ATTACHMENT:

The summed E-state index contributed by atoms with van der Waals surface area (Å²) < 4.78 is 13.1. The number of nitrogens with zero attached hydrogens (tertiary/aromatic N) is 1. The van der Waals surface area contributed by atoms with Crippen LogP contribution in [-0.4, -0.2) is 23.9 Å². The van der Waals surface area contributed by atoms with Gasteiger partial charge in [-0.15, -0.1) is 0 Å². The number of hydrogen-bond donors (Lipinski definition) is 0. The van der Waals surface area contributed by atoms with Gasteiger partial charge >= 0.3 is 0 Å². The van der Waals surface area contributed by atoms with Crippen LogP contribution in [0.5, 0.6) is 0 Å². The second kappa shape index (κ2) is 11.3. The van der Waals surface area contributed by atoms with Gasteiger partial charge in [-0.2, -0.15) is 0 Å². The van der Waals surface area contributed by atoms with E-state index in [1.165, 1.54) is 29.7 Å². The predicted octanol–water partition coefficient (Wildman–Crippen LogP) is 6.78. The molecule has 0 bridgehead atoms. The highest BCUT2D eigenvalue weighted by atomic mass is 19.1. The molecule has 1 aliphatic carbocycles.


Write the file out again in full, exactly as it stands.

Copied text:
The summed E-state index contributed by atoms with van der Waals surface area (Å²) < 4.78 is 13.1. The number of nitrogens with zero attached hydrogens (tertiary/aromatic N) is 1. The van der Waals surface area contributed by atoms with Crippen LogP contribution in [-0.4, -0.2) is 23.9 Å². The van der Waals surface area contributed by atoms with Gasteiger partial charge in [-0.15, -0.1) is 0 Å². The number of hydrogen-bond donors (Lipinski definition) is 0. The van der Waals surface area contributed by atoms with Gasteiger partial charge >= 0.3 is 0 Å². The van der Waals surface area contributed by atoms with Crippen LogP contribution in [0.5, 0.6) is 0 Å². The second kappa shape index (κ2) is 11.3. The van der Waals surface area contributed by atoms with Gasteiger partial charge in [-0.2, -0.15) is 0 Å². The van der Waals surface area contributed by atoms with E-state index in [1.165, 1.54) is 29.7 Å². The predicted octanol–water partition coefficient (Wildman–Crippen LogP) is 6.78. The molecule has 0 bridgehead atoms. The highest BCUT2D eigenvalue weighted by atomic mass is 19.1. The molecule has 1 aliphatic carbocycles.